1970s: Turi Widerøe takes the world by storm
Maybe she was always meant to be a pilot. After all, her father Viggo and uncle Arild were founders of the airline that carries their name, Widerøe, so she had aviation in her blood.
However, Turi Widerøe first got a book designer’s degree in 1958 as a 21-year-old, and she won a prestigious Norwegian design award the same year. She then worked at the Norwegian architects’ union, designing their magazines, before getting her pilot’s certificate in 1962.
Then aviation grabbed hold of her. She got her professional license in 1967 and worked during the summers at the family airline, even if her father didn’t originally like her decision to embark on a new career.
In June 1968 she passed SAS’s pilot’s exam and was accepted into training. It was a feat that even made page 73 of the Sunday New York Times: “SAS to Train Woman Pilot.”
While the candidates weren’t given specific grades, former captain Povl Jensen, who had piloted the first SAS trans-arctic flight in November 1952 when he flew a DC-6B from the Douglas factory in California to Copenhagen, told Sweden’s Dagens Nyheter that Turi Wideøe had been “excellent at both math and English as well as the psychological and medical tests.”
“I paid for the certificate with my own money, and Dad was sure I’d never get a job as a pilot. Women pilots didn’t back then,” the now 78-year-old Widerøe told Trondheim’s Adressavisen in 2016.
In 1969 she graduated as the third-best student in her class of 50 and became SAS’s first female pilot. The Soviets and the Bulgarians had female pilots in their cockpits, but Turi Widerøe was called the first female pilot in the West. That alone was worth a lot for SAS, and in February 1970 the airline sent the 32-year-old pilot on a whirlwind PR tour of America.
She landed in New York on a Saturday (as a passenger), had a lunch meeting with the New York Times on Sunday, and worked on Monday from 7am until late at night going from interview to interview.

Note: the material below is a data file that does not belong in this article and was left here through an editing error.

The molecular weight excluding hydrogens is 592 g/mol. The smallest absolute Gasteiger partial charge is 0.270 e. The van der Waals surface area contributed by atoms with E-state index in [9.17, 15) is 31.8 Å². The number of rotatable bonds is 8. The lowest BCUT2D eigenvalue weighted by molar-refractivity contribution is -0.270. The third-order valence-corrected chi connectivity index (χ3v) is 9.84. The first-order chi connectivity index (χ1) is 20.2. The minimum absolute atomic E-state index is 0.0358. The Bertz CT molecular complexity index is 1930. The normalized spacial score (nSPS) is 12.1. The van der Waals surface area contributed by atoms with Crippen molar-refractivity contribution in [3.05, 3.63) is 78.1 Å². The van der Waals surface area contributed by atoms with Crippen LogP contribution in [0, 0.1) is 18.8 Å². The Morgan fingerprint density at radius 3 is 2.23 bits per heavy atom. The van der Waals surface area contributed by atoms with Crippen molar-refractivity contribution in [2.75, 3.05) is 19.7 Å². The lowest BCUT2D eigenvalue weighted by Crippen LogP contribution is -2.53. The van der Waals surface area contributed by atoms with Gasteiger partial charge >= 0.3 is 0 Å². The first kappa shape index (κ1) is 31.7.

She started the day with Hugh Downs at the Today show on NBC, then rushed over to CBS’s Studio 50 for the taping of To Tell the Truth, a panel game show in which celebrity contestants try to guess the occupation of a contestant. At 1pm she met with United Press International, and at 2pm she was interviewed by ABC News. At 4pm she met with magazine editors from both the United States and Scandinavia.
Then there were all the other TV shows and radio stations to visit.
At the time, Turi Widerøe had only just graduated from the SAS school and flown a Convair 440 Metropolitan, mostly domestically, but for SAS she became much more valuable than that.
“At least during this week, Ms. Widerøe is the most famous woman in New York. Maybe with the exception of Ms. Jackie Kennedy,” SAS spokesperson Inga Wallhem told Expressen.
“Turi will get us as much good PR as the opening of the polar route did.”
Not everybody was as amused by seeing a woman in the cockpit. According to the San Bernardino County Sun, “One Danish pilot has lodged an official protest with his pilots’ union charging that a woman doesn't have enough strength to handle a heavy plane in an emergency.”
“There's no reason in the world why women on airlines have to be limited to ‘coffee, tea, or milk?’ jobs,” was Ms. Widerøe’s reply.
She received the Amelia Earhart medal, given by Ninety-Nines, an international organization of women pilots founded by Amelia Earhart, and the Harmon Trophy, awarded annually to the world’s outstanding aviator, aviatrix, and astronaut, created by Clifford B. Harmon, a wealthy balloonist and aviator. Her award in 1969 followed a two-year gap in the awarding of the trophy to a female aviator. Sheila Scott, the first woman to fly over the North Pole, got it in 1966 and again in 1970.
Ms. Widerøe didn’t get the award until May 1971 when Spiro Agnew, the American vice president, handed it to her as “the first woman to become an airline pilot.” That year’s other winners were the RAF pilots who were the first to cross the Atlantic in a vertical takeoff plane, and the first men to fly to the moon: Neil Armstrong, Buzz Aldrin, and Michael Collins.
The one question she was always asked was, “Why aren’t there more women pilots?”
“I think it’s up to us women,” she said. “I think many women are too busy getting married and having children when they’re between 20 and 30 and the big decisions have to be taken. They don’t have time to consider a career in aviation.”
Turi Widerøe continued her career as a pilot after she got married and had children, and eventually she got to pilot jet planes.
After 10 years at SAS, she retired and became a radio journalist before returning to publishing and corporate communications. She has also illustrated books and has a master’s degree in history from the University of Tromsø in Norway.
But it’s her SAS uniform that’s on display at the National Air and Space Museum in Washington, D.C. – from back when she made history.
Published: June 16, 2016
Last edited: June 24, 2016